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I have a class that is used as a member in many places in my project. Now, instead of this class I want to have a polymorphism, and the actual object will be created by some kind of factory.

I have to choose between:

  1. Having to change all the places where I use the class - to call the factory and use a pointer instead of object directly.
  2. Changing the class to be just a wrapper, that will call functions of a new polymorphic class I will create.

Which strategy should I better choose?

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3 Answers

up vote 4 down vote accepted

Change all the places where I use the class to call the factory and use a pointer instead of object directly.

That's best. It seems painful at first, but it's clean and more extensible than implementing a wrapper because you didn't feel like doing a search for new MyClass(.

Once you list all the place with the new, you'll see that it isn't really all that bad a job.

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You can even let the compiler help you if you make the class-that's-used-everywhere abstract (by defining one virtual function with =0 at the end), and then the compiler will helpfully point out all of the places where you have to change it! –  dash-tom-bang Jul 8 '10 at 21:38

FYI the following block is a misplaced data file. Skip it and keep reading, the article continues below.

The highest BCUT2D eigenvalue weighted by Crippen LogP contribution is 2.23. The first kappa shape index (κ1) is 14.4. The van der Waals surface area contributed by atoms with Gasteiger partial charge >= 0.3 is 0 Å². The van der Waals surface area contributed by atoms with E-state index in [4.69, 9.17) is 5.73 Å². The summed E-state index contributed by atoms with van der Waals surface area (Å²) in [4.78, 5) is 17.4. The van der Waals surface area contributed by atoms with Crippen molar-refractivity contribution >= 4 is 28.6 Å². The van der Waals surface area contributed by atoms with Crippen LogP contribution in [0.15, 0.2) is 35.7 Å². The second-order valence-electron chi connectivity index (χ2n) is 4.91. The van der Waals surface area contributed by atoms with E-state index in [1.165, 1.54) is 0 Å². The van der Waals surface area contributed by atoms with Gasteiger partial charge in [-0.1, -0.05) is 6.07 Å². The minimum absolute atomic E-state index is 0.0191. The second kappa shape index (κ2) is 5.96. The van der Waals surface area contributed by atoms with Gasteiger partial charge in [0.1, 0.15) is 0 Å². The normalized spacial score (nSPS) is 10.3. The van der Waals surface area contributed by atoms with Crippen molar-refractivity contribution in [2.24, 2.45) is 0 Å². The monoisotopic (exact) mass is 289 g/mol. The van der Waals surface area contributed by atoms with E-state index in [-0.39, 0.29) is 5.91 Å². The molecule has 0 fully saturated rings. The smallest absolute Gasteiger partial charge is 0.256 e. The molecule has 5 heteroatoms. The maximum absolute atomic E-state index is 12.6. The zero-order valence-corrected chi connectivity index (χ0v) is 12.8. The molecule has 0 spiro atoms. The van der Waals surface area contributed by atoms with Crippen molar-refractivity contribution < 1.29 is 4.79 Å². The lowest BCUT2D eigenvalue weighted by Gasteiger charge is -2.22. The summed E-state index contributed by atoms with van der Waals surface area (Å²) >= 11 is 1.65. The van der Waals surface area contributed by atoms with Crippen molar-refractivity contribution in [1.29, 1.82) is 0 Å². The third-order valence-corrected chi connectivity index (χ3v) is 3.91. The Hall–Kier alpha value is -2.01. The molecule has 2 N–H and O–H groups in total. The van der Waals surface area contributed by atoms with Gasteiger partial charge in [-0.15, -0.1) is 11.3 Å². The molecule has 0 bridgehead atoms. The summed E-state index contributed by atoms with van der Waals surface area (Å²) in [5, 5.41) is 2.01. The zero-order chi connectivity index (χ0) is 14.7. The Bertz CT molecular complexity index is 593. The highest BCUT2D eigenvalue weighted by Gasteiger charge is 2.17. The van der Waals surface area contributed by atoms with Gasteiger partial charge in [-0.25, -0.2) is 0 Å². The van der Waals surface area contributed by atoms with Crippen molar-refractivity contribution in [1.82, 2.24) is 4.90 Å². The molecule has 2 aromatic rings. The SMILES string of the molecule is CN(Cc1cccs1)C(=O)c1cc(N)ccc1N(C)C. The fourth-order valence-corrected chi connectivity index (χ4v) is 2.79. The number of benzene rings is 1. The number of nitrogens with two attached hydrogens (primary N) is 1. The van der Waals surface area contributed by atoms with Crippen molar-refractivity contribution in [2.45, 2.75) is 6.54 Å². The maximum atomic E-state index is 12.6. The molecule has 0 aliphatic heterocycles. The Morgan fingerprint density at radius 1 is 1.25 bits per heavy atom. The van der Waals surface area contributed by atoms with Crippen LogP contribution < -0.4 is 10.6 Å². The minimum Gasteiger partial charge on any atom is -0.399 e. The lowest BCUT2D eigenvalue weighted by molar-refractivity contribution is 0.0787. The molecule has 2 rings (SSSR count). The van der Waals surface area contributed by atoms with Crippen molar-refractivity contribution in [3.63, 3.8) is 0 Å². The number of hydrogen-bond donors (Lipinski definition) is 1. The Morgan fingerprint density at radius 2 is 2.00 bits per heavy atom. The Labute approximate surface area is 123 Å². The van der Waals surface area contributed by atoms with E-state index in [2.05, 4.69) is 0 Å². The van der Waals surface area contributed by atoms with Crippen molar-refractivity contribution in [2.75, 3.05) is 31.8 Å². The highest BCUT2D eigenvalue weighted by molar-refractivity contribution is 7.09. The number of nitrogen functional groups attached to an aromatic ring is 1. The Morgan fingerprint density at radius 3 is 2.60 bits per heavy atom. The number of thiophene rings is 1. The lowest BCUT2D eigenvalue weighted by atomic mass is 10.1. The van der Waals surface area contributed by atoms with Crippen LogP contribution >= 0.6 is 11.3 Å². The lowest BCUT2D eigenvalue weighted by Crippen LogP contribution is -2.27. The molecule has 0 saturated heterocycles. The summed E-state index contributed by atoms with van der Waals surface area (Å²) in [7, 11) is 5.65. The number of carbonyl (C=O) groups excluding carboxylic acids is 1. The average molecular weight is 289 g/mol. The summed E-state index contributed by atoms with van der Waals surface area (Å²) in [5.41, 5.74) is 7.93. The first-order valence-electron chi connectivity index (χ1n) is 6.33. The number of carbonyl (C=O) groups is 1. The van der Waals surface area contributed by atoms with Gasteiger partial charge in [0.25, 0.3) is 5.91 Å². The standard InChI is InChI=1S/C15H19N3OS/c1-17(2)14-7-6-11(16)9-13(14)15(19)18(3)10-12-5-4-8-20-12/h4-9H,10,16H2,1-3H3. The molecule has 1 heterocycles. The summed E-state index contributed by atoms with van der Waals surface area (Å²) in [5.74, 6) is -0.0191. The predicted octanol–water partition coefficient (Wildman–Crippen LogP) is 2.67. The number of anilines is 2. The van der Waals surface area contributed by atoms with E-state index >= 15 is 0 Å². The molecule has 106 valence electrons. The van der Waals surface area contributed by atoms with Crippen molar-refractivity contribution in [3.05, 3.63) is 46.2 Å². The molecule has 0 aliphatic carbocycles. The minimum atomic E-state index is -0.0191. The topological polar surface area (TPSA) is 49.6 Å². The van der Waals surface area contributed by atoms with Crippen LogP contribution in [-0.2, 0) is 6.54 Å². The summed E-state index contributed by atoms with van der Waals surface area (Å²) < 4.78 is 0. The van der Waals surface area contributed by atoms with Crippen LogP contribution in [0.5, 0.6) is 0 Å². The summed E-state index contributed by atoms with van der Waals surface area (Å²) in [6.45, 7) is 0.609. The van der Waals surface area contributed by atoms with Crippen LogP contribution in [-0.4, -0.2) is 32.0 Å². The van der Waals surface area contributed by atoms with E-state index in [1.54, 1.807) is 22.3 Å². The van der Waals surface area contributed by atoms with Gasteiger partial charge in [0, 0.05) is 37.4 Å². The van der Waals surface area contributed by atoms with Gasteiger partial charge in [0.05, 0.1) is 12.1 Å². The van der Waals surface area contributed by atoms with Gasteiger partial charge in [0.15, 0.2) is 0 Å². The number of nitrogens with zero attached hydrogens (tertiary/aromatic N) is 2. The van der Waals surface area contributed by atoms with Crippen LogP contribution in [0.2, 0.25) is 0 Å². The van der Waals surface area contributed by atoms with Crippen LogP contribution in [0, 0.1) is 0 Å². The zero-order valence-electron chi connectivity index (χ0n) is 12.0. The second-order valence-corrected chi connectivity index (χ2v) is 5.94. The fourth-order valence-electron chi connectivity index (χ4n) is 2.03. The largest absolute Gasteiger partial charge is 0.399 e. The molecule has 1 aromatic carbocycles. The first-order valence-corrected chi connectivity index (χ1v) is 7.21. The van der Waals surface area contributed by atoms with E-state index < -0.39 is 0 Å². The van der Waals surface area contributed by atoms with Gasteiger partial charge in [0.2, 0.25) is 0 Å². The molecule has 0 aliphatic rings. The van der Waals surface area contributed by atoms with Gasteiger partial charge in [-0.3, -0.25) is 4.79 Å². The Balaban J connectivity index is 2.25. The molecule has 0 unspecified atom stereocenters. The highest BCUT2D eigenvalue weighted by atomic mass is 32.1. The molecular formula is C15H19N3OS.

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Chances are that even if you go with #2 and implement a base class wrapper, you will have to modify the client code anyway (different methods of construction through a factory, e.g., for a polymorphic base wrapper).

I'd go with #1 but not a regular pointer, but something like boost::shared_ptr or boost::scoped_ptr (depending on what you need).

The second option might allow you to take some liberties with the base wrapper interface, but I'd recommend against that: favor the commonly-accepted approaches when possible. If the base class wrapper provides additional facilities that boost::shared_ptr doesn't provide, e.g., it will be a foreign entity which introduces new concepts in the system and probably with little or no benefits to show for it.

In the best case scenario, your base class wrapper duplicates the interface of something common and familiar to most developers like boost::shared_ptr, in which case it's reinventing the wheel and you might as well have used boost::shared_ptr. In the worst case scenario, your wrapper class introduces an interface that's completely different and therefore introduces foreign code to the system that others will not immediately recognize.

No matter how good you are, other developers will have a much easier time trusting and working with a peer-reviewed, well-documented, thoroughly-tested library like boost than a handrolled solution by one engineer. If only for that reason, try to use the existing library solutions as much as possible and prefer those to, say, a custom base class wrapper.

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Your idea of using a wrapper even has a name. It's the letter/envelope idiom, as described by Coplien (before they started to call these idioms "patterns").
Google finds you more explanations for it.

Contrary to the others I don't see anything wrong with using it. For the class' users, it's much easier to deal with something that behaves as simple as a value type. No hassle of having to use a factory or a factory method for creating objects, since the class' constructors are the factories - which is what constructors were invented for in the first place.
What could be wrong with that?

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